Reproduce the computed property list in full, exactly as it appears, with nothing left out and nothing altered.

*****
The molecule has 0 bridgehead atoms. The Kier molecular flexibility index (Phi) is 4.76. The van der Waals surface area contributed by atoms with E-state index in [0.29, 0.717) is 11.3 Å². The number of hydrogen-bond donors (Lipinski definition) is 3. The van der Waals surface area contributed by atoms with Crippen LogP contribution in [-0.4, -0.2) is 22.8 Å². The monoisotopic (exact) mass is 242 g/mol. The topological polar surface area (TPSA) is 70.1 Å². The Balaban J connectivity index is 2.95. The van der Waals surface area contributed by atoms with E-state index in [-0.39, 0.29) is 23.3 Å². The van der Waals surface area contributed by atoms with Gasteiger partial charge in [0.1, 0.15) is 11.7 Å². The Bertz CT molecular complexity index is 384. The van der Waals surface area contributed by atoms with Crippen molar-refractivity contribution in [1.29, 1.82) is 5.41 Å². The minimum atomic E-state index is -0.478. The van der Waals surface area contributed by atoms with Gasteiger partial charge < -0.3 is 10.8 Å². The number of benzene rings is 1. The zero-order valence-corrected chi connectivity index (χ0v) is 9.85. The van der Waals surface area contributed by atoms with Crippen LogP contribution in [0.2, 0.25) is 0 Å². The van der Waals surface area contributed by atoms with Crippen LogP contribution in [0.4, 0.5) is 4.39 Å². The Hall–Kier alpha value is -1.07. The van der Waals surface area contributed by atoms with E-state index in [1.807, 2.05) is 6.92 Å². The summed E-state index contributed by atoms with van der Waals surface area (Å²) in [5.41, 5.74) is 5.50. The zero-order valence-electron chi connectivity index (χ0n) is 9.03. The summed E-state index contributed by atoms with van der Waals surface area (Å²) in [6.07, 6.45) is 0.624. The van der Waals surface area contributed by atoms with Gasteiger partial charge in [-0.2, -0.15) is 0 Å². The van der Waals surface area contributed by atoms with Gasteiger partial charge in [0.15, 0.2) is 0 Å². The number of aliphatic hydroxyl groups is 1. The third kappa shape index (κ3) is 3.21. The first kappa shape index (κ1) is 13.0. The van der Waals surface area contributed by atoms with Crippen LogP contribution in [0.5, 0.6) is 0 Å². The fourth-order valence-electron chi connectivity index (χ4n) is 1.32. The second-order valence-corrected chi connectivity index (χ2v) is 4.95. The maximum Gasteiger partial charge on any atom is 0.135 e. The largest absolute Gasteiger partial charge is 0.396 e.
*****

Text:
The molecule has 0 bridgehead atoms. The Kier molecular flexibility index (Phi) is 4.76. The van der Waals surface area contributed by atoms with E-state index in [0.29, 0.717) is 11.3 Å². The number of hydrogen-bond donors (Lipinski definition) is 3. The van der Waals surface area contributed by atoms with Crippen LogP contribution in [-0.4, -0.2) is 22.8 Å². The monoisotopic (exact) mass is 242 g/mol. The topological polar surface area (TPSA) is 70.1 Å². The Balaban J connectivity index is 2.95. The van der Waals surface area contributed by atoms with E-state index in [-0.39, 0.29) is 23.3 Å². The van der Waals surface area contributed by atoms with Gasteiger partial charge in [0.1, 0.15) is 11.7 Å². The Bertz CT molecular complexity index is 384. The van der Waals surface area contributed by atoms with Crippen molar-refractivity contribution in [1.29, 1.82) is 5.41 Å². The minimum atomic E-state index is -0.478. The van der Waals surface area contributed by atoms with Gasteiger partial charge < -0.3 is 10.8 Å². The number of benzene rings is 1. The zero-order valence-corrected chi connectivity index (χ0v) is 9.85. The van der Waals surface area contributed by atoms with Crippen LogP contribution in [0.2, 0.25) is 0 Å². The van der Waals surface area contributed by atoms with Crippen LogP contribution in [0.4, 0.5) is 4.39 Å². The Hall–Kier alpha value is -1.07. The van der Waals surface area contributed by atoms with E-state index in [1.807, 2.05) is 6.92 Å². The summed E-state index contributed by atoms with van der Waals surface area (Å²) in [5.41, 5.74) is 5.50. The zero-order valence-electron chi connectivity index (χ0n) is 9.03. The summed E-state index contributed by atoms with van der Waals surface area (Å²) in [6.07, 6.45) is 0.624. The van der Waals surface area contributed by atoms with Gasteiger partial charge in [-0.2, -0.15) is 0 Å². The van der Waals surface area contributed by atoms with Gasteiger partial charge in [0.15, 0.2) is 0 Å². The number of aliphatic hydroxyl groups is 1. The third kappa shape index (κ3) is 3.21. The first kappa shape index (κ1) is 13.0. The van der Waals surface area contributed by atoms with Crippen LogP contribution in [0.5, 0.6) is 0 Å². The fourth-order valence-electron chi connectivity index (χ4n) is 1.32. The second-order valence-corrected chi connectivity index (χ2v) is 4.95. The maximum Gasteiger partial charge on any atom is 0.135 e. The largest absolute Gasteiger partial charge is 0.396 e.